It's not like you have to go all in on one side or the other, but it sure seems that way.

I totally agree with this. The inability of people to recognize and, more importantly, VALUE a moderate point of view seems to be dying in America. Just look at the guy we are stuck with as president.... it’s really shocking to me to hear people, especially the gun crowd, defend the cop after watching the dash cam of Philando’s killing. I can understand not coming to Michael Brown’s defense.

TrudgingAlong

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Re: Police shootings-when are cops held accountable?
« Reply #70 on: June 06, 2018, 10:29:57 AM »
Right. Not only is there no evidence that Castile was actually reaching for a weapon, but whether he was or not doesn't even matter. The legal standard really just rests on the officer's state of mind. If the officer can convincingly say they were afraid he might have been reaching for a weapon, the killing is not criminal. I reject that standard.

Rightly or wrongly, Graham v. Connor set the legal standard for "reasonable police officer."  That is, the jury looks at what a "reasonable police officer" would do if in the same situation.  They are instructed to ignore any known biases, any improper conduct that occurred before (e.g. not identifying as police or not obtaining a warrant), only if a "reasonable police officer" would have acted in the same manner as the one (or ones) in question.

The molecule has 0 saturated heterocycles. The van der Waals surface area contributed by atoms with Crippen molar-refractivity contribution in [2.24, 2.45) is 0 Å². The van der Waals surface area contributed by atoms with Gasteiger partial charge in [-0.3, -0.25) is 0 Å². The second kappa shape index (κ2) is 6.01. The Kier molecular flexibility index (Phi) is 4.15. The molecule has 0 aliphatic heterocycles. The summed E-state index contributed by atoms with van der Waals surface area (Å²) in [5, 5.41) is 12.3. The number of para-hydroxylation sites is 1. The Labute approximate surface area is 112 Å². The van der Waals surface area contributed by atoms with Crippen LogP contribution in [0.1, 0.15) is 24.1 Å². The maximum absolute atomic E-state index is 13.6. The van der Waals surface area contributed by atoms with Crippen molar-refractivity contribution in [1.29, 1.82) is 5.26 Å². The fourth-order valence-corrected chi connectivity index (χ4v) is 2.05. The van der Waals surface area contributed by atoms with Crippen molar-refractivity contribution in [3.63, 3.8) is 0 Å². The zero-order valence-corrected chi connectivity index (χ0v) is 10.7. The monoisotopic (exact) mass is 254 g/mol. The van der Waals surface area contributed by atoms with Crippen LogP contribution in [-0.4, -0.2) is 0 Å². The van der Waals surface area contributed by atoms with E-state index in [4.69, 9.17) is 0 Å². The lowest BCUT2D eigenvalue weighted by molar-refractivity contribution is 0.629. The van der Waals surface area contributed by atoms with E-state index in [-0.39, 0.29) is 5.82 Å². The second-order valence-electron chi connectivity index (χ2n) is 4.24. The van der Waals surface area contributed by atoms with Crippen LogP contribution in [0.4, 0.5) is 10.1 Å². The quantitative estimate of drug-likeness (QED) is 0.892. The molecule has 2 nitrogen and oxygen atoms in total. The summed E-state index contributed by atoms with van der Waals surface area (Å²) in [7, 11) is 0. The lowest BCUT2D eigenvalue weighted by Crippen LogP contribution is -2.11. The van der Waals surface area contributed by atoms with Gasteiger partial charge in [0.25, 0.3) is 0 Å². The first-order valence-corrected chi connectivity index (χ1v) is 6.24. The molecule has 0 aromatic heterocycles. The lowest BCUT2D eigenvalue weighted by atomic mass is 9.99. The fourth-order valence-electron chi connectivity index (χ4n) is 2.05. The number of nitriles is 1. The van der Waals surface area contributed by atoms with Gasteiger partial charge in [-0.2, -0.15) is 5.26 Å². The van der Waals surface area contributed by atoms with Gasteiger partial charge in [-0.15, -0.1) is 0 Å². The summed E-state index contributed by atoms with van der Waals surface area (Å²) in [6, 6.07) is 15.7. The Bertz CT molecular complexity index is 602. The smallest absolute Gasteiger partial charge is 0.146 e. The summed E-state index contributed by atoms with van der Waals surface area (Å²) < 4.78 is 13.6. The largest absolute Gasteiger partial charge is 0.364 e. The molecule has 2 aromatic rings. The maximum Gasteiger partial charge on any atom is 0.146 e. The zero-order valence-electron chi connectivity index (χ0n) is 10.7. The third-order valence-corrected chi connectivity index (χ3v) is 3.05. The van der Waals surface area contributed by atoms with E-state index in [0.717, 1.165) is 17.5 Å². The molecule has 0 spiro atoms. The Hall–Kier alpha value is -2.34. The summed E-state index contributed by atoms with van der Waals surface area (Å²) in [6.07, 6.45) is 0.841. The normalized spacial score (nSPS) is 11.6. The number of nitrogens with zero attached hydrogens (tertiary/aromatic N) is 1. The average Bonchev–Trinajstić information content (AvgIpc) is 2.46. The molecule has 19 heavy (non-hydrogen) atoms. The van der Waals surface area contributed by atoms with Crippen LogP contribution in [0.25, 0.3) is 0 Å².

https://www.oyez.org/cases/1988/87-6571

Until we hold police officers to have the facts right (e.g. that's a cell phone not a loaded hand gun), they will continue to use force very freely as the law says they can legally do so in order to "protect themselves" from perceived deadly harm.  It doesn't matter if they were actually facing deadly harm, just if they (and a "reasonable officer) perceive it that way.

What you (and many others) are asking is for the Supreme Court to overturn or supersede Graham v. Connor to set a different legal precedent for law enforcement.

I believe this is exactly what needs to change. Not every court judgement is right. This one is pretty bad.

For the record, I also don’t think throwing every cop who overreacts into jail is the answer, either. They should definitely NOT be police officers anymore, though. I despise how they all work to protect the wrongdoer, turning off body cams, turning on fellow officers who speak up, working to get their stories “straight”, etc. If you or I did any of that, we’d be in serious trouble if it was found out.
« Last Edit: June 06, 2018, 09:48:18 PM by TrudgingAlong »

GuitarStv

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Re: Police shootings-when are cops held accountable?
« Reply #71 on: June 06, 2018, 10:53:05 AM »